In recent years, the Black Dot has assumed the somewhat diminished status as a beginner's instrument. Its price and former reputation still bring in buyers but limitations like wet factory tuning and sinking treble buttons have brought the once respectable accordion close to disrepute! The three-voice Double Ray Deluxe is discontinued although as with other discontinued Hohner models, replacement parts are available from Hohner or obtained from other instruments. Other Hohner accordions like the Morgane are preferred over the Double Ray because of the wood finish, improved playability and dry tuning. But if you want the classic look of red celluloid set off by a jet black keyboard then the Double Ray is still waiting for you. Be prepared to pad the keyboard, bush the bass buttons, have the tuning dried out.... but hey, it's a Hohner! Besides, fixing things up is fun! I'd rather push my Hohner than drive a Jaguar.
Pound-for-pound, I believe the Double Ray is still one of the best accordions on the market. I'll take the Pepsi challenge any day! There is something alluring about the Hohner sound or appeal whether it is the sound of the reeds or the look of the cabinet that keeps generations of players returning to the brand. The Double Ray is easily refurbished, widely available, and can be retrofitted in a variety of ways without much trouble. The results are very rewarding.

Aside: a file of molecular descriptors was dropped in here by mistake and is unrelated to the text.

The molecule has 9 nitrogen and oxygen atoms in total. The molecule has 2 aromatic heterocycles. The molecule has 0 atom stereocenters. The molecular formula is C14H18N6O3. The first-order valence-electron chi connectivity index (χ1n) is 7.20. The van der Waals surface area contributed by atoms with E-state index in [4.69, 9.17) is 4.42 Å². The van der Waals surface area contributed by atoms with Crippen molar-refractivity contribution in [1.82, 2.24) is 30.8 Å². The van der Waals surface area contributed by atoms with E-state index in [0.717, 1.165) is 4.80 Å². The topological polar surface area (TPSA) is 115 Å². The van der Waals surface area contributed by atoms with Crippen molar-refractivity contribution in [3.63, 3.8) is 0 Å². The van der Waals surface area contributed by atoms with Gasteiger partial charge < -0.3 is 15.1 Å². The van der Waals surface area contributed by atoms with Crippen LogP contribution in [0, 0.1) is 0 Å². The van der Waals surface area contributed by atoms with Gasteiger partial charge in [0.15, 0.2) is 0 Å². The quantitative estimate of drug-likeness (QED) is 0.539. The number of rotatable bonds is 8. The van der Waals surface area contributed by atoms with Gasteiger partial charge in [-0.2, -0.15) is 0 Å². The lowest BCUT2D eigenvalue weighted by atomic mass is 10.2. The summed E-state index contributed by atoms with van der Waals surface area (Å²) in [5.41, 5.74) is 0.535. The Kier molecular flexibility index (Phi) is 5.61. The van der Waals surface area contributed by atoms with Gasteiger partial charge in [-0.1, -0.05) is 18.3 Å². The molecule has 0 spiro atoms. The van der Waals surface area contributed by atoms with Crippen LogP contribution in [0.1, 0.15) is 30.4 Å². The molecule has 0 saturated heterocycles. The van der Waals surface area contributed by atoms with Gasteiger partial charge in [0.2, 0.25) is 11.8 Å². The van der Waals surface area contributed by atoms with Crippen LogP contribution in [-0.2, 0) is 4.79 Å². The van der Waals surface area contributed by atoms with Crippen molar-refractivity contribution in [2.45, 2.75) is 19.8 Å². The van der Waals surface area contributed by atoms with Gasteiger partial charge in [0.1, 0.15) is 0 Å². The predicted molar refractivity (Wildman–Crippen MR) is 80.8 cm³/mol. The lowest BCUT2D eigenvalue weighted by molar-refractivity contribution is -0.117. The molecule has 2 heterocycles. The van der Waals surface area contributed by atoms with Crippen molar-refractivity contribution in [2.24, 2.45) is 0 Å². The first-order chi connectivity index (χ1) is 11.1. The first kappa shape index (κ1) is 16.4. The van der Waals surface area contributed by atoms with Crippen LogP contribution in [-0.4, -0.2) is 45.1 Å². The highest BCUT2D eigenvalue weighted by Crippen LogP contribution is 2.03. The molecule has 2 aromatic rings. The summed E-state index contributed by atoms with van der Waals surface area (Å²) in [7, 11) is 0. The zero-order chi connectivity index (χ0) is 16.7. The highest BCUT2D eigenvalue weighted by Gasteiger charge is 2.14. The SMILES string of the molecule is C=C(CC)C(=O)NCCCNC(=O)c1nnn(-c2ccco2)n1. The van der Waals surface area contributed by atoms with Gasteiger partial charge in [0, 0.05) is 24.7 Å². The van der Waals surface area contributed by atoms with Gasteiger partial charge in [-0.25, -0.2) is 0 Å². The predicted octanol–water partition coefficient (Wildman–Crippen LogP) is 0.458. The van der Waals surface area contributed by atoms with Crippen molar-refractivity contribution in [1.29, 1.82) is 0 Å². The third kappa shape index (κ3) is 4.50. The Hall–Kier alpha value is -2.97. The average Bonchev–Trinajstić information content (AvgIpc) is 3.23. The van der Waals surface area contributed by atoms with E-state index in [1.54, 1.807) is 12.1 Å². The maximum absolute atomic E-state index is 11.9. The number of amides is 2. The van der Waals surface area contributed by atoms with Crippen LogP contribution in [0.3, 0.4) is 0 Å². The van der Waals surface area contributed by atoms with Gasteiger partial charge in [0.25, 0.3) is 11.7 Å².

Among professional musicians there are staunch adherents to the school of the tricked out Hohner - such luminaries as Brendan Begley, Tufty Swift, Alan Morrisroe, Johnny Connolly, John Kirkpatrick, and Sharon Shannon have all been spotted slinging a Hohner from their shoulder.
Here is Brendan Begley sporting at CeltFest Cuba, photo by Ryan MacDonald...
When I was a beginner and looking for my first accordion I ruled out a Hohner and opted for a more expensive instrument. I think that was a mistake, but I learned a lot in the process and somehow managed become a convert to the Cult of Hohner. If you're looking for a project with a rewarding end, have a cruise around Ebay for an old Double Ray. With the money it takes to fixs it up, you might come out ahead of purchasing a new one and certainly ahead of buying a new instrument of European manufacture. Happy squeezing.